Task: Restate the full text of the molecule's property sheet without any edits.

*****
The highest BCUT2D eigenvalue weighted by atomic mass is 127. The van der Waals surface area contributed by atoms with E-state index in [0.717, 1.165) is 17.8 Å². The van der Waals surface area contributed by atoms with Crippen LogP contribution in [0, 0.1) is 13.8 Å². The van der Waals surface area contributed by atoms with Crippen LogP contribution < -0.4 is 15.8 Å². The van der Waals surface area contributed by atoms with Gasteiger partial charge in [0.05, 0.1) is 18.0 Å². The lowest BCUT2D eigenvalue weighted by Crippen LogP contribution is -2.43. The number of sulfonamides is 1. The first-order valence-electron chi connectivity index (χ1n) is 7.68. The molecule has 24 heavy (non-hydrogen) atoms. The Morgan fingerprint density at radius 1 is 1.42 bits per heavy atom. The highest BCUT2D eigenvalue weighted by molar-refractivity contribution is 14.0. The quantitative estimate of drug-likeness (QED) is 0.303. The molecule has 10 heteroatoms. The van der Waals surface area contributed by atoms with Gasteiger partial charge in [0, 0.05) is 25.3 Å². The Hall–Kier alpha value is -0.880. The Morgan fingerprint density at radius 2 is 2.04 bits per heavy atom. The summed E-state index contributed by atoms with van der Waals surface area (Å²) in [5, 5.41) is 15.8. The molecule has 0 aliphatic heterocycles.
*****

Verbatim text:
The highest BCUT2D eigenvalue weighted by atomic mass is 127. The van der Waals surface area contributed by atoms with E-state index in [0.717, 1.165) is 17.8 Å². The van der Waals surface area contributed by atoms with Crippen LogP contribution in [0, 0.1) is 13.8 Å². The van der Waals surface area contributed by atoms with Crippen LogP contribution < -0.4 is 15.8 Å². The van der Waals surface area contributed by atoms with Gasteiger partial charge in [0.05, 0.1) is 18.0 Å². The lowest BCUT2D eigenvalue weighted by Crippen LogP contribution is -2.43. The number of sulfonamides is 1. The first-order valence-electron chi connectivity index (χ1n) is 7.68. The molecule has 24 heavy (non-hydrogen) atoms. The Morgan fingerprint density at radius 1 is 1.42 bits per heavy atom. The highest BCUT2D eigenvalue weighted by molar-refractivity contribution is 14.0. The quantitative estimate of drug-likeness (QED) is 0.303. The molecule has 10 heteroatoms. The van der Waals surface area contributed by atoms with Gasteiger partial charge in [0, 0.05) is 25.3 Å². The Hall–Kier alpha value is -0.880. The Morgan fingerprint density at radius 2 is 2.04 bits per heavy atom. The summed E-state index contributed by atoms with van der Waals surface area (Å²) in [5, 5.41) is 15.8. The molecule has 0 aliphatic heterocycles.